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Hard Coatings High-Temperature, Aluminum Metal, Powder, and Galvanized

By on June 19, 2017

Wear-resistant coatings

There are a variety of industries that utilize paint and other types of coatings. These add hardness, protection, and other desirable qualities to specific products within the automotive, firearm, and other vital industries.

Industrial Paint and Coatings Sales Highlights

During 2014, the sales of industrial hard coatings, maintenance coatings, paint, and other coating products were considerable. It’s interesting to note that architectural coatings, which includes consumer paints, comprised the paint industry’s largest segment. In 2014 alone, over 720 million gallons were shipped.

Here are just a few of the highlights for product sales:

  • Industrial coatings valued at $6.8 billion
  • Industrial maintenance coatings valued at $1.3 billion
  • Architectural coatings and paints valued at $10.6 billion
  • Traffic marking paint valued at $454 million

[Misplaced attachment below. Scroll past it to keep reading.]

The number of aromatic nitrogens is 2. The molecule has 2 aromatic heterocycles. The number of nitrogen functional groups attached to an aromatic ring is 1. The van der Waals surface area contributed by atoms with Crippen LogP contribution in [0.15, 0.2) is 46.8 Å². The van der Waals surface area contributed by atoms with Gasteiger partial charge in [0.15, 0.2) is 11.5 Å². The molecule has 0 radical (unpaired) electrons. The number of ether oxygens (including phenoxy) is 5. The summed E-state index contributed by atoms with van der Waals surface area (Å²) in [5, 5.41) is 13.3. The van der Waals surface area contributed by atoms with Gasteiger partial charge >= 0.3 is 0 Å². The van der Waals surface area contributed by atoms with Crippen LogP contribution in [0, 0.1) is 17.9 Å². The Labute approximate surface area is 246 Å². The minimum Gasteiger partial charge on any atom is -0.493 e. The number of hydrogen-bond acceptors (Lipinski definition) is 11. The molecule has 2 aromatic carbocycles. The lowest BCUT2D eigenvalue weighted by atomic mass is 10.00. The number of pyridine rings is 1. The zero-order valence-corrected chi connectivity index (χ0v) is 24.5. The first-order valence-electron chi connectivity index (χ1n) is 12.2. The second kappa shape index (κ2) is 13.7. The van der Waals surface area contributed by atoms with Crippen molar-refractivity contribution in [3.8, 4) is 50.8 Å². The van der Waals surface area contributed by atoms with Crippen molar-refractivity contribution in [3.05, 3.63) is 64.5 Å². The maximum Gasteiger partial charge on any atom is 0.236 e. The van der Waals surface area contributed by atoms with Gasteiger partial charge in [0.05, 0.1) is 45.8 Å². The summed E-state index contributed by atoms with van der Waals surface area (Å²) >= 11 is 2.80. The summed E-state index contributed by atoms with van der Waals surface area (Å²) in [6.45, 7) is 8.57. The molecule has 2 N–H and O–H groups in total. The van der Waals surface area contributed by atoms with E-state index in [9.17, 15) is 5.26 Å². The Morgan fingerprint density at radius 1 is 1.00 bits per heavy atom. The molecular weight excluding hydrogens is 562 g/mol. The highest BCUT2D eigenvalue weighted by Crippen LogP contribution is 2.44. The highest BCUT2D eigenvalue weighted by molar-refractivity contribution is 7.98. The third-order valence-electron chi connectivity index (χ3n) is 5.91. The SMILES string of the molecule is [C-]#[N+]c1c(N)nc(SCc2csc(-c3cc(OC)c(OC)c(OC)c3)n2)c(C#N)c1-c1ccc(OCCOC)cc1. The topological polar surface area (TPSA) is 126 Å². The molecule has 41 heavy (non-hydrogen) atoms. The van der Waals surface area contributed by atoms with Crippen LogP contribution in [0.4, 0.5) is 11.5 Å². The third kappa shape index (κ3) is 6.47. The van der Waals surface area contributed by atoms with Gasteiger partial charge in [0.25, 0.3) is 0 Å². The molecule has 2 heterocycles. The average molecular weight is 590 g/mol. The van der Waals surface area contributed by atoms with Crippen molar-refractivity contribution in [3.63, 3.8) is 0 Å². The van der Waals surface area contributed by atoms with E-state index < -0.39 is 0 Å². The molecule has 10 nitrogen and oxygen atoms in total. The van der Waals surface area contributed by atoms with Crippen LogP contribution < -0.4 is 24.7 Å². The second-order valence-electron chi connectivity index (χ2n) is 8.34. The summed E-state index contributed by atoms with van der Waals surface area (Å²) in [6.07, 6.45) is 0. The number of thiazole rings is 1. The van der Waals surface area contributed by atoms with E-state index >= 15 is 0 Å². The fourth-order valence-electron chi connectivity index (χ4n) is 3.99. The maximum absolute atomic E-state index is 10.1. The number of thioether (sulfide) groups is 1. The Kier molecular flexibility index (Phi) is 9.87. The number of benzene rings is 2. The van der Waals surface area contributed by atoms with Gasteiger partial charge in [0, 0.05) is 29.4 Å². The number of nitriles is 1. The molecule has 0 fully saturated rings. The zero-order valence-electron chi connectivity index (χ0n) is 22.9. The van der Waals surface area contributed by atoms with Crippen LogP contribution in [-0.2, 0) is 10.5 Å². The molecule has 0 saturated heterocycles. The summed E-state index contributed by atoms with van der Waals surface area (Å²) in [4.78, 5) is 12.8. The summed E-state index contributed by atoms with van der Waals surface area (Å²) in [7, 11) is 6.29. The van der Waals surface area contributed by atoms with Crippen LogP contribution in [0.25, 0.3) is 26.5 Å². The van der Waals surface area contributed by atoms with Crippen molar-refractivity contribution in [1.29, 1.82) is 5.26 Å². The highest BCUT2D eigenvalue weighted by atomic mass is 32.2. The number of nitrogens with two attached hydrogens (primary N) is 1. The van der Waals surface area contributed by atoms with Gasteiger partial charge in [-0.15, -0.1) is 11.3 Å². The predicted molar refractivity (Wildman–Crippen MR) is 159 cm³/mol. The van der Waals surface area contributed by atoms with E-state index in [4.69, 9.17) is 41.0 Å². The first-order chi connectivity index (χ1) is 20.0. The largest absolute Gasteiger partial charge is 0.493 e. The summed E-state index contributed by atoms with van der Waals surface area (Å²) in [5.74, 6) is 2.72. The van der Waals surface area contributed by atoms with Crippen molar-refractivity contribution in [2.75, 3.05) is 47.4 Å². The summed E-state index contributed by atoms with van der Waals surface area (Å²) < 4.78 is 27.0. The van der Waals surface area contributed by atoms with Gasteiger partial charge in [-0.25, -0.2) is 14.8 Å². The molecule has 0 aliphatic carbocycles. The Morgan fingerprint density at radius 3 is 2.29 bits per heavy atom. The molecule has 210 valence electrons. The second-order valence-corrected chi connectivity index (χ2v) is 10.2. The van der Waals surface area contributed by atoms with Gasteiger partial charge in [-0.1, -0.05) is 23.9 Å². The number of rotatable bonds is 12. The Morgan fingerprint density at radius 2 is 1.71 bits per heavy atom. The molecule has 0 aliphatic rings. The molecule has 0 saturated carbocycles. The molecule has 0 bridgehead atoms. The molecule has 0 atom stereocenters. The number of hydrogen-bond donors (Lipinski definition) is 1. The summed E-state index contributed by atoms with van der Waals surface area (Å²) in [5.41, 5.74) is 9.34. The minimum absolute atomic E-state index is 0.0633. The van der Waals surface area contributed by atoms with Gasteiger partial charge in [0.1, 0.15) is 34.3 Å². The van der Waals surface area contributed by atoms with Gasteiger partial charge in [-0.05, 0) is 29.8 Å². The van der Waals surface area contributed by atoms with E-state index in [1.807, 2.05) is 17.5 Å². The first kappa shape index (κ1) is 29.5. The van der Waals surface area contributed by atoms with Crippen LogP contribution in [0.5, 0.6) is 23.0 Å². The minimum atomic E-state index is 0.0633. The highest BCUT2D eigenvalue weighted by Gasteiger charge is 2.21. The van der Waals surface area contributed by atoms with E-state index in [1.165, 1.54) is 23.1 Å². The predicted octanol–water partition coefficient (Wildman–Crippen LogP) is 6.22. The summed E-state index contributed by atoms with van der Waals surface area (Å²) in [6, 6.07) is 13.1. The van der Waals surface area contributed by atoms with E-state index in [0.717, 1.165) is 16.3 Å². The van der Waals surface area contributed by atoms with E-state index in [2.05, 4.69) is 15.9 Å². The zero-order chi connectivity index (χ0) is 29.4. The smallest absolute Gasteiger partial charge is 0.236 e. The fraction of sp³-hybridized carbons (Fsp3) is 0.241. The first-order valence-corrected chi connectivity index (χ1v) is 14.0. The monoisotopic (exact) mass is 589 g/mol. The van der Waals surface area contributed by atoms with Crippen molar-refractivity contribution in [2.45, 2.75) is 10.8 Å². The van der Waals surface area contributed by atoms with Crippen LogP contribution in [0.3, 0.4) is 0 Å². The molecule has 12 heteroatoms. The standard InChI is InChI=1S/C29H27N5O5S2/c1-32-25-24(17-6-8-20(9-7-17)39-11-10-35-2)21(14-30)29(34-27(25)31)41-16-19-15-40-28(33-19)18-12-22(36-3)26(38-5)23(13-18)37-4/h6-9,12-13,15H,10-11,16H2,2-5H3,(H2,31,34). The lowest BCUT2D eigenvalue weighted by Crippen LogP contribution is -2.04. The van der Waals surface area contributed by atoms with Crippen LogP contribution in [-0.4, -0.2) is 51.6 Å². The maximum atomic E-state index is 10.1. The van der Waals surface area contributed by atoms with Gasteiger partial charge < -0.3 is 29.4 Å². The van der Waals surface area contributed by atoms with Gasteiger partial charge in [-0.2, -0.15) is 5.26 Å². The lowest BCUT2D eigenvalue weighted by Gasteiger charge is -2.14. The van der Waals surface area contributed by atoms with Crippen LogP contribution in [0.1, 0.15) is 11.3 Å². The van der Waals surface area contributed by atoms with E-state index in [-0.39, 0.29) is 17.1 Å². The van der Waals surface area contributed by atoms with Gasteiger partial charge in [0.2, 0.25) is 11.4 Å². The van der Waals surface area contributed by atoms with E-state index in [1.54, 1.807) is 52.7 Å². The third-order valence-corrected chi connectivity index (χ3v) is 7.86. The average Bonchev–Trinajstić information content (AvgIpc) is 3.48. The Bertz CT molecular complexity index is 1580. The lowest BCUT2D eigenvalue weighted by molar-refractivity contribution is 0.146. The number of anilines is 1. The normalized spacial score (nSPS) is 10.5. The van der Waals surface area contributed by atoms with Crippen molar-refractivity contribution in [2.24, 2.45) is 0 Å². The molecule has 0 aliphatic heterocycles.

High-Temperature Coatings

High-temperature coatings are available in 2 basic types:

  • Diffusion coating
  • Overlay coating

In diffusion or conversion coating, the deposited mass is diffused and reacts with the substrate. This creates a composition with a continuous gradation. With overlay coating, the material is placed on the substrate’s surface.

Aluminum Metal Coatings

Aluminum coating is available in 2 types:

  • Hot-dipped aluminum silicon
  • Hot-dipped pure aluminum coating

While both of these coatings provide excellent corrosion protection, the hot-dipped aluminum silicon has a heat resistance of 1250 degrees Fahrenheit. Furthermore, its heat reflectivity is 900 degrees Fahrenheit.

Powder Coatings

Powder coatings are useful for providing a consistent, attractive appearance. When using this type of coating, the dry powder is applied electrostatically to individual metal parts. These parts are then heat cured using temperatures of approximately 200 degree Fahrenheit.

Galvanized Coatings

Galvanized substrates can prevent panels from corroding.. Basically, the more zinc that is used, the greater the protection against corrosion. While G40 coating is used, the most commonly used substrates are G100 and G60.

G40, for example, contains approximately 99% pure zinc. It is applied to a base steel sheet through a hot-dipped coating process.

While the G100 substrates contain 1.0 ounces of zinc for every square foot of panel, the G60 substrates contain 0.6 ounces. It is important to note that G100 substrates have 66% more protective zinc.

When commercial business need to coat production volume quantities of metal parts, these and other types of hard coatings are provided for a variety of industrial products.

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